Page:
Robin Hood 100

Race Date: Saturday 14th September

I ran this race last year, and I think I thoroughly enjoyed it. I may have mis-remembered, because my wife tells me that I was a broken man, and almost quit at mile 99. Also, I slept for an entire 24 hours afterwards, couldn’t walk for a week, and couldn’t quite feel some of my toes for 6 months. What I do remember is crossing the finish line and saying ‘where do I sign up for next year?’. Apparently, my stupidity knows no bounds!

I’d set myself some pretty stiff goals this year, it was to be my 10th ultra, and I felt like I should be putting to use some of the lessons I’d learnt from the previous races. I was hoping to finish before sunrise the following morning, an hour quicker than last year, and was targeting a top 10 finish, but by the time I’d collected my tracking device and sized up the opposition I was already starting to doubt my chances – I’d have been relatively happy with a top 20 finish at that point.

I’d built a mantra into my training this year, ‘slow is smooth, smooth is fast’, and it worked really well for me. For the first time ever I didn’t set off too fast! I came through checkpoint 4 an hour behind my time last year, but the reduction in pace allowed me to eat properly (something I’ve always struggled with on these long races) – and eating properly allowed me to run for longer. But still, coming into checkpoint 6, in 24th place was slightly disappointing. It wasn’t until mile 65 that this mantra started to pay dividends, as I slowly started to real in those ahead of me.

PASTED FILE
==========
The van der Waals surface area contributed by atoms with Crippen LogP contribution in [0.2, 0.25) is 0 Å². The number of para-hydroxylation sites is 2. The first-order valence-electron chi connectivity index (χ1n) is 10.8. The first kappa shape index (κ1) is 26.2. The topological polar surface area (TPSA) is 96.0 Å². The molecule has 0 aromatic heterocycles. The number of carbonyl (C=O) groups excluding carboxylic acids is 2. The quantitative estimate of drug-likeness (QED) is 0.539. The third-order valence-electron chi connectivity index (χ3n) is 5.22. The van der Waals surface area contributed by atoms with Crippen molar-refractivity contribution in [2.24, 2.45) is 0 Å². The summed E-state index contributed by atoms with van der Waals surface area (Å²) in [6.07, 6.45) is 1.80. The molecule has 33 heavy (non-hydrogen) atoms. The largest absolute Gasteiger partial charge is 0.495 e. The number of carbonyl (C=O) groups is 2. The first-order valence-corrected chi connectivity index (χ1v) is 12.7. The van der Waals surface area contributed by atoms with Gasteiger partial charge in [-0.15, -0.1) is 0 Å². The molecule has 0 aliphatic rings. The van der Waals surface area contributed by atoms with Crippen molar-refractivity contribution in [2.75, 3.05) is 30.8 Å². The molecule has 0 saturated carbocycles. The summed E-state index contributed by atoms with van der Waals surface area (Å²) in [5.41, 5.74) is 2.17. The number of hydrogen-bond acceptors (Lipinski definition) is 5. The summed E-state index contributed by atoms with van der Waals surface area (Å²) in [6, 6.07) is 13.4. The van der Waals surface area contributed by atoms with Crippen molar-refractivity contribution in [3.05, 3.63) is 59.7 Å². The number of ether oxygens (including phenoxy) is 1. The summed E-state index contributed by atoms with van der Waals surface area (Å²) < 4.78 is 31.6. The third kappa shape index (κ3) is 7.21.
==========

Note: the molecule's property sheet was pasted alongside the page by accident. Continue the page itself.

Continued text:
The mental challenges involved with running these long races is significant, and the ability to switch off is key to grinding through the hours. However, this does mean that I don’t remember large parts of the race. Last year I found the slow deterioration in my ability to look after myself, both mentally and physically, quite unsettling, and I ended up more like a shuffling zombie that a runner. This year couldn’t have been more different, I prepared properly, I ate properly, and I genuinely enjoyed myself. I’ve said it before, but I believe that anyone can achieve these distances (the cutoff for this was 30 hours) – we are capable of so much more than we imagine. In my case, I knocked 2 hours, 15 minutes of my 100 mile PB, and finished in 9th place. So, if you’re thinking that you might like to try an ultra marathon, but are having doubts, give me a shout, I will definitely make you do one!

First place was Simon Booth, in a time of 17 hours, 22 minutes. First female was Tanya Rzhanova, 18th overall, in a time of 22 hours, 16 minutes.

Pos. Name Time
9 Al Cook 21 hours, 8 minutes

Full results can be found on the Hobo Pace website.

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